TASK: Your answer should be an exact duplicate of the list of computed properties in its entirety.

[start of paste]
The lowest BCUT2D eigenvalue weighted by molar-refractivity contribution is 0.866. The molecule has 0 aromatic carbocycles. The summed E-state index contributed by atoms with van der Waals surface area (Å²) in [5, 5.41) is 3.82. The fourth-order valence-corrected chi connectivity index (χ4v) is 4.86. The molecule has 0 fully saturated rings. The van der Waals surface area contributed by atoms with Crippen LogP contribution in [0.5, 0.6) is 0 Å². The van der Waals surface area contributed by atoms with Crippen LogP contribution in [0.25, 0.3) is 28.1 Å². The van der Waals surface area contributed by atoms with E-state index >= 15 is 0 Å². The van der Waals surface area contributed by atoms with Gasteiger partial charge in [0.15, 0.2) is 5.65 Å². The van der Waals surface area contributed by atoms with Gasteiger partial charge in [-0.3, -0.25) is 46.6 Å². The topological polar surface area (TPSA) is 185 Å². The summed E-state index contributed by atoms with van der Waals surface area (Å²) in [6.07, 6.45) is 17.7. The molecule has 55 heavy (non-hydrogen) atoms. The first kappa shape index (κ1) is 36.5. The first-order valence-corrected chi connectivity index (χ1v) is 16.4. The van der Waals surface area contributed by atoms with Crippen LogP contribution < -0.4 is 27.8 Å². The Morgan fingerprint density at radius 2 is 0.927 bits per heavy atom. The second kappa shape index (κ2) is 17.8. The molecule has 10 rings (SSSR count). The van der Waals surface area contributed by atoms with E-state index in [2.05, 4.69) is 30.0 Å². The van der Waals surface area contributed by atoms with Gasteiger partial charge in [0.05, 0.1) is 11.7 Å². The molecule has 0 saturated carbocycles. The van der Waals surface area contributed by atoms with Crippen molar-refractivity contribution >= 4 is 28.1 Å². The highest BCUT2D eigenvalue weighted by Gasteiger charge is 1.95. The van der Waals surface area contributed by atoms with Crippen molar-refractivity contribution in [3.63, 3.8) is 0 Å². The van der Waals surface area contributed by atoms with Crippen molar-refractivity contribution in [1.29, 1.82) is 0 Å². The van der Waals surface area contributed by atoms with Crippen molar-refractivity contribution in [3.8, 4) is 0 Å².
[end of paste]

The lowest BCUT2D eigenvalue weighted by molar-refractivity contribution is 0.866. The molecule has 0 aromatic carbocycles. The summed E-state index contributed by atoms with van der Waals surface area (Å²) in [5, 5.41) is 3.82. The fourth-order valence-corrected chi connectivity index (χ4v) is 4.86. The molecule has 0 fully saturated rings. The van der Waals surface area contributed by atoms with Crippen LogP contribution in [0.5, 0.6) is 0 Å². The van der Waals surface area contributed by atoms with Crippen LogP contribution in [0.25, 0.3) is 28.1 Å². The van der Waals surface area contributed by atoms with E-state index >= 15 is 0 Å². The van der Waals surface area contributed by atoms with Gasteiger partial charge in [0.15, 0.2) is 5.65 Å². The van der Waals surface area contributed by atoms with Gasteiger partial charge in [-0.3, -0.25) is 46.6 Å². The topological polar surface area (TPSA) is 185 Å². The summed E-state index contributed by atoms with van der Waals surface area (Å²) in [6.07, 6.45) is 17.7. The molecule has 55 heavy (non-hydrogen) atoms. The first kappa shape index (κ1) is 36.5. The first-order valence-corrected chi connectivity index (χ1v) is 16.4. The van der Waals surface area contributed by atoms with Crippen LogP contribution < -0.4 is 27.8 Å². The Morgan fingerprint density at radius 2 is 0.927 bits per heavy atom. The second kappa shape index (κ2) is 17.8. The molecule has 10 rings (SSSR count). The van der Waals surface area contributed by atoms with E-state index in [2.05, 4.69) is 30.0 Å². The van der Waals surface area contributed by atoms with Gasteiger partial charge in [0.05, 0.1) is 11.7 Å². The molecule has 0 saturated carbocycles. The van der Waals surface area contributed by atoms with Crippen molar-refractivity contribution >= 4 is 28.1 Å². The highest BCUT2D eigenvalue weighted by Gasteiger charge is 1.95. The van der Waals surface area contributed by atoms with Crippen molar-refractivity contribution in [3.63, 3.8) is 0 Å². The van der Waals surface area contributed by atoms with Crippen molar-refractivity contribution in [1.29, 1.82) is 0 Å². The van der Waals surface area contributed by atoms with Crippen molar-refractivity contribution in [3.8, 4) is 0 Å².